When your hard work finally pays off and you land the big promotion you have a choice to make. You can:
Immediately puff up with self-importance and destroy every bit of respect your former peers have for you.
Tread lightly and keep working hard to earn the respect of your former peers in your new role.
It all depends on upon you.
I’ve watched a lot of newly promoted people as they make their way in their new role, and sadly, too many of them are caught up in the first form of behavior. When I was promoted to manage my peers, I was blessed to have a mentoring boss who gave me invaluable advice my first day on the job. Some lessons I learned the hard way, by screwing up. Here it what I know:
- Don’t play Devils advocate at every turn. It doesn’t make you appear objective, it makes you appear aimless and contrarian. You are part of a new team, and your job is to problem solve and make your company better by bringing creativity and compassion, not relentless criticism.
- You can, and should, be quiet often. Don’t make the mistake of thinking you need to prove yourself by being the loudest voice. You already did that – it’s why you were promoted. You are not the star. The people you manage are. Shine the light on them and it will reflect back on your tenfold.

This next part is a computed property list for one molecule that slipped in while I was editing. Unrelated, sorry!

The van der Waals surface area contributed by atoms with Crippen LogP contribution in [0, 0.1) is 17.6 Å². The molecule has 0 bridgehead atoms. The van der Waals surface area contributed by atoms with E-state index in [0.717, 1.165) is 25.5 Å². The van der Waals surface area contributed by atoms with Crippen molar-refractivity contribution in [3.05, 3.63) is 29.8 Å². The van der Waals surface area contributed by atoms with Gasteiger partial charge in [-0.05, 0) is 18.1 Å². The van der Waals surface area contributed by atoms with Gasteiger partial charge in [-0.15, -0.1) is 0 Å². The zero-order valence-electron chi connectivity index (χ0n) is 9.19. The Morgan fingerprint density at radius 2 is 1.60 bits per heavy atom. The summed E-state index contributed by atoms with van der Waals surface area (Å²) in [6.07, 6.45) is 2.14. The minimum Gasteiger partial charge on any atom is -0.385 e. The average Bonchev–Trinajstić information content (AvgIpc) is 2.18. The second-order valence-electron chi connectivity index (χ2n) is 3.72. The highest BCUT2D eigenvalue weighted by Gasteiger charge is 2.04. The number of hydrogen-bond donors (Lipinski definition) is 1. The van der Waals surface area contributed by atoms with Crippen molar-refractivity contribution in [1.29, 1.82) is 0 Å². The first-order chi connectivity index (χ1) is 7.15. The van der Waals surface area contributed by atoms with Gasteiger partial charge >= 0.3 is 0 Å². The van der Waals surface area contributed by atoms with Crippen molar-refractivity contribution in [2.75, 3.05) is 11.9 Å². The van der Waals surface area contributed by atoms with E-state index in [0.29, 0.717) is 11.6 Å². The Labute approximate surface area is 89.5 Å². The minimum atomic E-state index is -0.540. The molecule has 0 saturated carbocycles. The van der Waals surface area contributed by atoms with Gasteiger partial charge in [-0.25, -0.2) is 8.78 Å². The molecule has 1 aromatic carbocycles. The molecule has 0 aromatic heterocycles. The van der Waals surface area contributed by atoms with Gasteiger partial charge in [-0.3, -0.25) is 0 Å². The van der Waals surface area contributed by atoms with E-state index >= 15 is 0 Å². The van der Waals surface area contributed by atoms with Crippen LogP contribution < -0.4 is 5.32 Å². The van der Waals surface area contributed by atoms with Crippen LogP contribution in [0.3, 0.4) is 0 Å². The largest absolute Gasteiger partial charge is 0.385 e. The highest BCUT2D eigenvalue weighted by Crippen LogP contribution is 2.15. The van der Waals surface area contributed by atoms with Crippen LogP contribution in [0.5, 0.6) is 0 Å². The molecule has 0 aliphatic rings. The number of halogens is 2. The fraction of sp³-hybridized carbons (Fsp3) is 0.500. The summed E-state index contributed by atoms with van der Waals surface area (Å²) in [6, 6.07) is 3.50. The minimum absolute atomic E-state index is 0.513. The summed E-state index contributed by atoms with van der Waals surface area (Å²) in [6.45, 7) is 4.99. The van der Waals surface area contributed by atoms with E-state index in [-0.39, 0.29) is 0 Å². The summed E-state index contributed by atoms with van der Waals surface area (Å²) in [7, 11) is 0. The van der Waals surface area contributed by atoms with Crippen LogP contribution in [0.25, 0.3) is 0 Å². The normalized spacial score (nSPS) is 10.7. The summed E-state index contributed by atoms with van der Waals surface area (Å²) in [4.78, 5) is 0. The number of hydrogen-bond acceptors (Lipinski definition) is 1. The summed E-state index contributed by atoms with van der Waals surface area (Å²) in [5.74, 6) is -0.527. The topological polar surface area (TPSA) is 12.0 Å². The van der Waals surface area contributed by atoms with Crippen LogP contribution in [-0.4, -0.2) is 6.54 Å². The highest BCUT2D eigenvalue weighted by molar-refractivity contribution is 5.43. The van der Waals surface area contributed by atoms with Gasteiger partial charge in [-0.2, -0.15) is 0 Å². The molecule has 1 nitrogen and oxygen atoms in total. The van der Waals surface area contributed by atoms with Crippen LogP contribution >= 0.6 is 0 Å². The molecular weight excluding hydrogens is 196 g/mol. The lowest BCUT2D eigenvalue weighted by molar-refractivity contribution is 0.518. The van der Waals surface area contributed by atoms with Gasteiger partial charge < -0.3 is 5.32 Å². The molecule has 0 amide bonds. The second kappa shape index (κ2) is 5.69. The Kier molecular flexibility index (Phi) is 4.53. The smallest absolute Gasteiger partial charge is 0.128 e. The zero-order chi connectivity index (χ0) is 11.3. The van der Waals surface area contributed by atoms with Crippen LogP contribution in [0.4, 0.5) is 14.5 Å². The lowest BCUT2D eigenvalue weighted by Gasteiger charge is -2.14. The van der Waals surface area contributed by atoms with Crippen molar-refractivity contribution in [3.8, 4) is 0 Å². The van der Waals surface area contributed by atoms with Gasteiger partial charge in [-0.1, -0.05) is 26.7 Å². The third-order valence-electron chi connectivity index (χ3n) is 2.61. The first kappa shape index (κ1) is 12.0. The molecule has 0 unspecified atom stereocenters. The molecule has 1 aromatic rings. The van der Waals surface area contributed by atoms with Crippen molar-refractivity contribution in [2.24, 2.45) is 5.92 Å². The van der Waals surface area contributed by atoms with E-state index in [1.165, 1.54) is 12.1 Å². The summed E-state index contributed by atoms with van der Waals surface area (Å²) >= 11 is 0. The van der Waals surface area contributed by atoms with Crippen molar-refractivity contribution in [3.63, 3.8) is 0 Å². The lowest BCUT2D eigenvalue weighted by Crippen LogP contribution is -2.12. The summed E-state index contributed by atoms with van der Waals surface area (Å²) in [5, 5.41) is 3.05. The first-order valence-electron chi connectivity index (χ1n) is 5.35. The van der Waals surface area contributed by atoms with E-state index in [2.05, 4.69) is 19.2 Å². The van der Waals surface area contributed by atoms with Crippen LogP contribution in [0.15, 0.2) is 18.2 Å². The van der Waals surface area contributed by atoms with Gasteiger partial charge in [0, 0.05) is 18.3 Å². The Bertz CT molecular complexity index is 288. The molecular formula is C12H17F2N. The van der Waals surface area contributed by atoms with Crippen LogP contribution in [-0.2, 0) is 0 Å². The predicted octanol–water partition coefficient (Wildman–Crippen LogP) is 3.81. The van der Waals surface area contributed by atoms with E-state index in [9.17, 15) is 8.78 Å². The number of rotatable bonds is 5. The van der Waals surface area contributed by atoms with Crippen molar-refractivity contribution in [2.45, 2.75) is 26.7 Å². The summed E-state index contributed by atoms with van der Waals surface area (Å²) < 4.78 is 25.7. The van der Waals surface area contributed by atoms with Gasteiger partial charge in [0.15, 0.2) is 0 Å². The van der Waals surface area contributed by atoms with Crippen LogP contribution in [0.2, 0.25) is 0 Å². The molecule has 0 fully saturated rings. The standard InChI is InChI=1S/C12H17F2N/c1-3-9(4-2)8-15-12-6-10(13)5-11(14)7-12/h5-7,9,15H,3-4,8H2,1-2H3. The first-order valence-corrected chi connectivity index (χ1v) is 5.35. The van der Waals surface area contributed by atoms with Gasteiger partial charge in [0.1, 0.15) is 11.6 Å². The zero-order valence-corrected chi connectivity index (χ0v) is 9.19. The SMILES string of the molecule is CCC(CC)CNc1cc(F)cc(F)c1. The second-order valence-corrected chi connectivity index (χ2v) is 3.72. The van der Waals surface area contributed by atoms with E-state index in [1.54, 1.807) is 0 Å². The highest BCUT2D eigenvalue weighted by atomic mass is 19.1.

- Don’t make big changes too quickly. Too many new managers think that they must make an immediate impact and put their stamp on their new role. This often manifests itself in unnecessary changes to processes that work. Even if the person you are replacing was let go doesn’t mean everything they did was wrong. That old manager probably knew something you do not. Listen, learn, and think. You can avoid throwing the baby out with the bathwater.
- Respect your old peers. Respect your new peers. Don’t lose touch with the people you worked alongside who have their finger on the pulse of your business. Get your hands dirty. Ask for advice from the old timers who have the experience you do not.
- Treat your reports as individuals. Business is about relationships, and you cannot inspire the people you manage unless you really know them and what motivates them. Take the time to get to know them, individually, and ask them what they want from their work. And listen.
In your new role, you’ve been handed a true gift. You may not realize it immediately, but being put in a position of being able to manage other people is a blessing of critical importance. You have the ability to make the work lives of those you manage incredible, inspiring, and happy. The way you behave in the early days of your promotion will lay the groundwork for years to come. Do it right. Be humble, and most of all, be kind.
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